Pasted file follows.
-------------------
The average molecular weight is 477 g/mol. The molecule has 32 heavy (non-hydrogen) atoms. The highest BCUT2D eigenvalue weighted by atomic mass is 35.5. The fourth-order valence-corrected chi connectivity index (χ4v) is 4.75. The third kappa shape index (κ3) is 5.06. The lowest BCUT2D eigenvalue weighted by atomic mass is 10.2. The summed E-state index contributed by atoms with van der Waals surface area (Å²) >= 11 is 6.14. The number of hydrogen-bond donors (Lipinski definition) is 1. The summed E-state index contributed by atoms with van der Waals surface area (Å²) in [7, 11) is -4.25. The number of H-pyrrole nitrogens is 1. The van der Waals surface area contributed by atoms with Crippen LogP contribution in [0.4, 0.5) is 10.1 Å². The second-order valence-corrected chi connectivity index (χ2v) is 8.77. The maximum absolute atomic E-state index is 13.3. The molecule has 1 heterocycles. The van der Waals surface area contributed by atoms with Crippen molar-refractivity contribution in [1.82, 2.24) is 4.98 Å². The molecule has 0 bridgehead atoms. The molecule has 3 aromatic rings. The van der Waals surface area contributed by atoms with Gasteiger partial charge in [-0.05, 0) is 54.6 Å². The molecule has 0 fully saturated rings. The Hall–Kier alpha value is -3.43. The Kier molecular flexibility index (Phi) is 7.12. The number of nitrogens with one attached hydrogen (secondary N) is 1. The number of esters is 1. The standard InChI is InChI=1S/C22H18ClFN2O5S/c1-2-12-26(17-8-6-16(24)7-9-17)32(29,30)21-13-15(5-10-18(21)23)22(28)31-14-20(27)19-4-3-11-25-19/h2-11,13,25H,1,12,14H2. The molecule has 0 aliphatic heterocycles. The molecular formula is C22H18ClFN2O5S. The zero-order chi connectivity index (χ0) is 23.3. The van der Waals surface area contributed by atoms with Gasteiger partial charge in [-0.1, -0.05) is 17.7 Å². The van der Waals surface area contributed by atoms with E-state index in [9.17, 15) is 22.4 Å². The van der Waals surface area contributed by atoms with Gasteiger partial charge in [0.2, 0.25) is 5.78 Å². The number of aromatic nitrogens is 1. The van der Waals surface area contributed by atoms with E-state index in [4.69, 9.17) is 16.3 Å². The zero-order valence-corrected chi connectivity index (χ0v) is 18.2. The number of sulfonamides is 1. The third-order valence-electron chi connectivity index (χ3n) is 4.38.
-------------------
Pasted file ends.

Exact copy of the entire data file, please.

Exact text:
The average molecular weight is 477 g/mol. The molecule has 32 heavy (non-hydrogen) atoms. The highest BCUT2D eigenvalue weighted by atomic mass is 35.5. The fourth-order valence-corrected chi connectivity index (χ4v) is 4.75. The third kappa shape index (κ3) is 5.06. The lowest BCUT2D eigenvalue weighted by atomic mass is 10.2. The summed E-state index contributed by atoms with van der Waals surface area (Å²) >= 11 is 6.14. The number of hydrogen-bond donors (Lipinski definition) is 1. The summed E-state index contributed by atoms with van der Waals surface area (Å²) in [7, 11) is -4.25. The number of H-pyrrole nitrogens is 1. The van der Waals surface area contributed by atoms with Crippen LogP contribution in [0.4, 0.5) is 10.1 Å². The second-order valence-corrected chi connectivity index (χ2v) is 8.77. The maximum absolute atomic E-state index is 13.3. The molecule has 1 heterocycles. The van der Waals surface area contributed by atoms with Crippen molar-refractivity contribution in [1.82, 2.24) is 4.98 Å². The molecule has 0 bridgehead atoms. The molecule has 3 aromatic rings. The van der Waals surface area contributed by atoms with Gasteiger partial charge in [-0.05, 0) is 54.6 Å². The molecule has 0 fully saturated rings. The Hall–Kier alpha value is -3.43. The Kier molecular flexibility index (Phi) is 7.12. The number of nitrogens with one attached hydrogen (secondary N) is 1. The number of esters is 1. The standard InChI is InChI=1S/C22H18ClFN2O5S/c1-2-12-26(17-8-6-16(24)7-9-17)32(29,30)21-13-15(5-10-18(21)23)22(28)31-14-20(27)19-4-3-11-25-19/h2-11,13,25H,1,12,14H2. The molecule has 0 aliphatic heterocycles. The molecular formula is C22H18ClFN2O5S. The zero-order chi connectivity index (χ0) is 23.3. The van der Waals surface area contributed by atoms with Gasteiger partial charge in [-0.1, -0.05) is 17.7 Å². The van der Waals surface area contributed by atoms with E-state index in [9.17, 15) is 22.4 Å². The van der Waals surface area contributed by atoms with Gasteiger partial charge in [0.2, 0.25) is 5.78 Å². The number of aromatic nitrogens is 1. The van der Waals surface area contributed by atoms with E-state index in [4.69, 9.17) is 16.3 Å². The zero-order valence-corrected chi connectivity index (χ0v) is 18.2. The number of sulfonamides is 1. The third-order valence-electron chi connectivity index (χ3n) is 4.38.